Topic: Victim Service Providers

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New NOFOs, new resources, and new studies: There’s been a lot of new developments for continuums of care (CoC) over at HUD, and we’re here to show you the highlights […]

What can someone expect when entering a domestic violence shelter? Taking the first step in recovery can be difficult, but these shelters offer a stepping stone for survivors. Seeking Out […]

Victim service providers (VSPs) offer support and advocacy to individuals and families who have suffered domestic violence. Although similar, support and advocacy have distinctly different roles to play to ensure long-term success for victims.

How can VSPs best set survivors up for success? The path to healing from domestic violence may be difficult, but it doesn’t have to be lonely. Consider how and why VSPs are an integral part of this very healing.

Are you a Victim Service Provider? Then you should be aware of the signs of a successful comparable database for case management. It comes down to much more than simply following compliance for HUD–you need to make sure it has powerful management tools, a robust security model, and standards for accessibility.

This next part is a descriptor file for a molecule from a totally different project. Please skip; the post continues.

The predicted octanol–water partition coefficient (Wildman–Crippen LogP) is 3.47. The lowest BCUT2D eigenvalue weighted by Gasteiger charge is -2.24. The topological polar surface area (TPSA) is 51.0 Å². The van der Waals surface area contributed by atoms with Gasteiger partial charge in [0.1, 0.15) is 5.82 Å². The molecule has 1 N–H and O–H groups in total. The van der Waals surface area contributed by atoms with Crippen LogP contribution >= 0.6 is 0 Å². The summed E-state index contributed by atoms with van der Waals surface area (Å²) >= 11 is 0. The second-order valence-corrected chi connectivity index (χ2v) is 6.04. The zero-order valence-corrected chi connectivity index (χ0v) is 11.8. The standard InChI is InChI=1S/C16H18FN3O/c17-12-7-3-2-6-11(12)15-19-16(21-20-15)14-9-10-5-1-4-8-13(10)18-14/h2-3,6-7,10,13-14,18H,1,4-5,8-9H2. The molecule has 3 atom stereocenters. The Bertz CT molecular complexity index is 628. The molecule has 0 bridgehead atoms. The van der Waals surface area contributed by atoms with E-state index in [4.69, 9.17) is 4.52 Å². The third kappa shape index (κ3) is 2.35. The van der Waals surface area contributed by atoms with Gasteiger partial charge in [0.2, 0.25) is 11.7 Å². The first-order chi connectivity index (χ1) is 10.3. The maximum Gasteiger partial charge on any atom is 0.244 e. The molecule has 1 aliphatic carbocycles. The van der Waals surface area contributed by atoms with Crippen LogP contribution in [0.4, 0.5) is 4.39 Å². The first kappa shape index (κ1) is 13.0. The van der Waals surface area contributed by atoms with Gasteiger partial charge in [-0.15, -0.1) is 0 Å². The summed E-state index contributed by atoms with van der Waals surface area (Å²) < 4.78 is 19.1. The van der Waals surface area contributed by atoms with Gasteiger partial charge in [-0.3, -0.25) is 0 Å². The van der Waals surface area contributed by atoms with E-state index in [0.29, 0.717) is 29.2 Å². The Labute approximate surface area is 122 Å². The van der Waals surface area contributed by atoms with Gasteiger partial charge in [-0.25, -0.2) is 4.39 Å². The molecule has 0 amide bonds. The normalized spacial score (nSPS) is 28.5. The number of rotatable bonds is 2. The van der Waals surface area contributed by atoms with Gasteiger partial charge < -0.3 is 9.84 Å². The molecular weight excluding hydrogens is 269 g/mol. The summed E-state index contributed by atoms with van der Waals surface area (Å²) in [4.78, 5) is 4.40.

Victim Service Providers (VSPs) are unique among health and human service organizations. Not only do they work among the most vulnerable populations in our communities, they also must adhere to strict rules from HUD in order to receive funding. VSPs need experts to help navigate these unique challenges in their data security and case management.

What are Victim Service Providers, and what do they do? Check out what they do, who they serve, and why HUD compliance is so important. 

Did you know that on average, nearly 20 people per minute experience physical abuse by an intimate partner in the United States? In the span of a year, this equates to over 10 million men and women. For Domestic Violence Awareness Month, consider these reasons as to why awareness matters.

As the coronavirus pandemic continues, experts warn of the devastating effects of a rise in domestic violence. With close living quarters, financial and economic stress, and increased substance abuse, domestic violence cases are trending upward. Health and human service organizations can help mitigate this rise through regular screening and increased awareness.

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